Ojok: An exemplary case of suffering and quests for well-being by wartime children in Gulu Municipality I will call this child Ojok (not his real name) to ensure anonymity. In 2004 when I met him, Ojok was a fifteen-year-old boy (1989) who was born in Kitgum four years after the beginning of the then twenty-year-old insurgency in northern Uganda. When telling his life history, he related how, whenever he asked his mother who his father was, he provoked anger, tears and fear. His mother, like a substantial number of women in northern Uganda, had been raped by a group of men in the rebel army. When she went to report the case to the state army, instead of being helped she was detained for weeks and subsequently raped frequently by a group of state soldiers. She managed to escape to one of the camps in the neighbouring Gulu district, but was already three-months pregnant with Ojok – a child-of-rape. Statistics are unavailable but it is well-known that as a consequence of any armed conflict, there are a substantial number of children with a similar life history. Ojok serves as an ‘archetypal case’. A substantial number of children such as Ojok were neglected till they died of malnourishment or abandoned in public hospitals and camps in Gulu. Ojok was lucky to survive till his age.
When Ojok was two years old, his mother got married to an ex-combatant with the Lords Resistance Army, who had escaped, and had settled in a camp in Gulu where she lived. In this marital union they had three children, aged 13, 9 and 7 years respectively in 2004. Although they were a relatively stable family, Ojok’s stepfather succumbed to HIV/AIDS when his youngest child was five years old. Before his death he had introduced his family to his patrilineal kin, but made it clear that Ojok did not belong to the family. According to Ojok, they had been living together in good peace with his stepfather’s kin even after his death. However, two years later, he also lost his mother to HIV/AIDS. Being the eldest in the family of four orphans, automatically Ojok assumed the responsibility of caring for his siblings, including providing for food, healthcare needs and where possible educational costs. He had to drop out of school in order to do leja leja (casual farm labour) and other income generating activities to meet all these expenses. One weekend in April 2004, he was summoned by his stepfather’s kin for a meeting. In this meeting he was told that he did not belong to the family and was subsequently ordered to vacate their land together with his siblings. To confirm their determination, the entire kinship group uprooted all the crops Ojok had on his farm and demolished the children’s house. Ojok together with his siblings left for Lacor night commuters’ home where they lived at the time of interviews in July 2004. He still worked at the hospital premises and other neighbouring places, but had a lot of medical complaints.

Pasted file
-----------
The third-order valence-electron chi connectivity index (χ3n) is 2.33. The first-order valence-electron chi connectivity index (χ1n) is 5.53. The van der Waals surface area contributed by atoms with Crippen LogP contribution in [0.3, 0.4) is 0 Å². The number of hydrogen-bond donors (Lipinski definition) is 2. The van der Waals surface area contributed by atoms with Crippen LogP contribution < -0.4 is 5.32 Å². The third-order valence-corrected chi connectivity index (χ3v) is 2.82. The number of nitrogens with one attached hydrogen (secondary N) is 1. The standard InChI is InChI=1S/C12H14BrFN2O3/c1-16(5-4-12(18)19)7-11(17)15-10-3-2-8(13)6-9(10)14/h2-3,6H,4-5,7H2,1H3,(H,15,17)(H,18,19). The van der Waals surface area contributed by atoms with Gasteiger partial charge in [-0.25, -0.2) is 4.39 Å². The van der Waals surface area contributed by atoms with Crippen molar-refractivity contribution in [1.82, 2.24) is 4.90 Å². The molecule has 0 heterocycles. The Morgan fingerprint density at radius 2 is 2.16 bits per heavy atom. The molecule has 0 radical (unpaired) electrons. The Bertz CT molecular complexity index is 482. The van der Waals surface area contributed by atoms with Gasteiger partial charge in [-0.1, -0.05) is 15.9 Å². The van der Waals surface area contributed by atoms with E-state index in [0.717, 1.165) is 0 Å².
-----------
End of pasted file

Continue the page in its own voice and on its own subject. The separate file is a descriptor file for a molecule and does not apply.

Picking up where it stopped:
When Ojok was asked about his experiences in a one month recall he mentioned malaria, cough and diarrhoea. For malaria he bought chloroquine from a grocery shop for 100 Uganda shillings (approximately 0.043 euros), but for cough he and his siblings used mango and guava leaves. The nurse gave him some yellow tablets for diarrhoea. For his siblings, he bought chloroquine when they had malaria.
According to the night commuters’ shelter nurse where Ojok lived together with his family, “he is always taking Panadol for his headache, which never recovers”. Sometimes, the nurse gave him a higher Panadol dosage, say three instead of two tablets, but still he complained of headache. At night, Ojok presented another challenge to the people at the night commuters’ shelter. If he was not tossing around on his mat he was always having violent nightmares. Therefore, the nurse gave him a dose of Valium each evening. However, in the recent past, the nurse complained, “even if Ojok took five Valium tablets, they did not work! The administration was considering giving him oxazepams and perhaps other very strong tranquilizers”. Assessing Ojok holistically, it is clear that underlying his persistent complaints is a web of all sorts of social and psychological issues.
The main objective of this exemplary case is to show the complexity of the effects of armed conflict on children’s lives, including their illness experiences and quests for therapy. The content in Ojok’s story signifies a child facing uncertainty, having relatives dying of HIV/AIDS and the direct effects of the breakdown of social networks leading to complex healthcare issues in wartime. Ojok as I mentioned, is a synecdoche or archetypal case of a substantial number of children living in a situation of armed conflict. And for the armed conflict in northern Uganda which had lasted more than twenty years at the time of this study Ojok’s experiences could only be a tip of the iceberg of the magnitude of problems in conflict and post conflict northern Uganda which are intertwined with health and healthcare issues.
Download book: https://openaccess.leidenuniv.nl/ASC-075287668-2755-01.pdf
ISBN 978-90-5448-095-2 © Grace Akello, 2010 – African Studies Collection, vol. 25
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